Phyllanthus emblica, also known as emblic, emblic myrobalan, myrobalan, Indian gooseberry, Malacca tree, or amla from Sanskrit amalaki is a deciduous tree of the family Phyllanthaceae. It has edible fruit, referred to by the same name.
Plant morphology and harvesting
The tree is small to medium in size, reaching 1–8 m (3 ft 3 in–26 ft 3 in) in height. The branchlets are not glabrous or finely pubescent, 10–20 cm (3.9–7.9 in) long, usually deciduous; the leaves are simple, subsessile and closely set along branchlets, light green, resembling pinnate leaves. The flowers are greenish-yellow. The fruit is nearly spherical, light greenish-yellow, quite smooth and hard on appearance, with six vertical stripes or furrows.
Ripening in autumn, the berries are harvested by hand after climbing to upper branches bearing the fruits. The taste of Indian emblic is sour, bitter and astringent, and it is quite fibrous. In India, it is common to eat emblic steeped in salt water and red chilli powder to make the sour fruits palatable.
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In the Sanskrit Buddhist tradition, half an amalaka fruit was the final gift to the Buddhist sangha by the great Indian emperor Ashoka. This is illustrated in the Ashokavadana in the following verses: "A great donor, the lord of men, the eminent Maurya Ashoka, has gone from being lord of Jambudvipa [the continent] to being lord of half a myrobalan" (Strong, 1983, p. 99). In Theravada Buddhism, this plant is said to have been used as the tree for achieving enlightenment, or Bodhi by twenty first Buddha named Phussa Buddha.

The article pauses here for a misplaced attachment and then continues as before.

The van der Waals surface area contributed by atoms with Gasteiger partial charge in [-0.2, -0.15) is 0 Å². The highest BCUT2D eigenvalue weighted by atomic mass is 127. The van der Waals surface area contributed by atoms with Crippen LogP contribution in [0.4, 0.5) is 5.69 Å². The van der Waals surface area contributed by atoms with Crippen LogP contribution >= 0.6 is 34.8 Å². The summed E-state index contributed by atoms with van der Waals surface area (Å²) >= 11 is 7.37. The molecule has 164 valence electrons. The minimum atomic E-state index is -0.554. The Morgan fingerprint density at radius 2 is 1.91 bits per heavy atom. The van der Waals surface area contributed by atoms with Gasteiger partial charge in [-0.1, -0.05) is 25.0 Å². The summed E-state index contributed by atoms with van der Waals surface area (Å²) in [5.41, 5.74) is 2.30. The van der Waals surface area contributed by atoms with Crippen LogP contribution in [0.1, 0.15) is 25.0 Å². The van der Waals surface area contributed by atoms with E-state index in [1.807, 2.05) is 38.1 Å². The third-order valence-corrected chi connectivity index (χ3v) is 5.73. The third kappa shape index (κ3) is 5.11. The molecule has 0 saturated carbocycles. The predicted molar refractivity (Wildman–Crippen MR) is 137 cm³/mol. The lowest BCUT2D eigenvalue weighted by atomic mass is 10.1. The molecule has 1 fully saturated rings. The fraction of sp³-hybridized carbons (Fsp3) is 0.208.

In traditional Indian medicine, dried and fresh fruits of the plant are used. All parts of the plant are used in various Ayurvedic medicine herbal preparations, including the fruit, seed, leaves, root, bark and flowers. According to Ayurveda, amla fruit is sour (amla) and astringent (kashaya) in taste (rasa), with sweet (madhura), bitter (tikta) and pungent (katu) secondary tastes (anurasas). Its qualities (gunas) are light (laghu) and dry (ruksha), the postdigestive effect (vipaka) is sweet (madhura) and its energy (virya) is cooling (shita).
Pratapgarh is one of the largest producers and suppliers of Indian gooseberries. In this region, the fruit is commonly pickled with salt, oil, and spices. The amla fruit is eaten raw or cooked into various dishes. In Pratapgarh, tender varieties are used to prepare dal (a lentil preparation), and amle ka murabbah, a sweet dish made by soaking the berries in sugar syrup until they are candied. It is traditionally consumed after meals.
These fruits are reputed to contain high amounts of ascorbic acid (vitamin C), and have bitter taste that may derive from a high density of ellagitannins, such as emblicanin A (37%), emblicanin B (33%), punigluconin (12%), and pedunculagin (14%). Amla also contains punicafolin and phyllanemblinin A, phyllanemblin other polyphenols, such as flavonoids, kaempferol, ellagic acid, and gallic acid.
|Nutritional value per 100 g (3.5 oz)|
|Energy||66 kJ (16 kcal)|
|Dietary fibre||6.4 g|
|Pantothenic acid (B5)|
|†Percentages are roughly approximated using US recommendations for adults. |
Source: USDA Nutrient Database
|Wikimedia Commons has media related to Phyllanthus emblica.|
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- "The Plant List: A Working List of All Plant Species". Retrieved 14 July 2014.
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- Habib-ur-Rehman, Yasin KA, Choudhary MA; et al. (Jul 2007). "Studies on the chemical constituents of Phyllanthus emblica". Nat. Prod. Res. 21 (9): 775–81. doi:10.1080/14786410601124664. PMID 17763100.CS1 maint: multiple names: authors list (link)